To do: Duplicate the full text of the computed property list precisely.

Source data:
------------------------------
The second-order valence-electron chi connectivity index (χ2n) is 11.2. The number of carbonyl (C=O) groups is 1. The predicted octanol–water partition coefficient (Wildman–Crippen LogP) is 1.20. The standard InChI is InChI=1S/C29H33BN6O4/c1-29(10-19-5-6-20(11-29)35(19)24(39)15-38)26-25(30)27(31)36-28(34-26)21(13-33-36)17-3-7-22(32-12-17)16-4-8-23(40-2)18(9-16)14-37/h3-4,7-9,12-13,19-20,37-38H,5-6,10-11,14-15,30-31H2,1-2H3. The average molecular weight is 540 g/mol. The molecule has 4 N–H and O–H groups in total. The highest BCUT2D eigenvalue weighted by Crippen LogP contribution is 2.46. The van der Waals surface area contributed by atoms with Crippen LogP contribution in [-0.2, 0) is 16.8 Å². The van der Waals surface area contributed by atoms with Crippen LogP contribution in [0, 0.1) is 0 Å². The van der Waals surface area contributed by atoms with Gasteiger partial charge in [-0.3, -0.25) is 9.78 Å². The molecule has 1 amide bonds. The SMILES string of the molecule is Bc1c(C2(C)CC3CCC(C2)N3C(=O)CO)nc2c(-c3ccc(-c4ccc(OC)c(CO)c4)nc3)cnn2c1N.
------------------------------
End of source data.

The second-order valence-electron chi connectivity index (χ2n) is 11.2. The number of carbonyl (C=O) groups is 1. The predicted octanol–water partition coefficient (Wildman–Crippen LogP) is 1.20. The standard InChI is InChI=1S/C29H33BN6O4/c1-29(10-19-5-6-20(11-29)35(19)24(39)15-38)26-25(30)27(31)36-28(34-26)21(13-33-36)17-3-7-22(32-12-17)16-4-8-23(40-2)18(9-16)14-37/h3-4,7-9,12-13,19-20,37-38H,5-6,10-11,14-15,30-31H2,1-2H3. The average molecular weight is 540 g/mol. The molecule has 4 N–H and O–H groups in total. The highest BCUT2D eigenvalue weighted by Crippen LogP contribution is 2.46. The van der Waals surface area contributed by atoms with Crippen LogP contribution in [-0.2, 0) is 16.8 Å². The van der Waals surface area contributed by atoms with Crippen LogP contribution in [0, 0.1) is 0 Å². The van der Waals surface area contributed by atoms with Gasteiger partial charge in [-0.3, -0.25) is 9.78 Å². The molecule has 1 amide bonds. The SMILES string of the molecule is Bc1c(C2(C)CC3CCC(C2)N3C(=O)CO)nc2c(-c3ccc(-c4ccc(OC)c(CO)c4)nc3)cnn2c1N.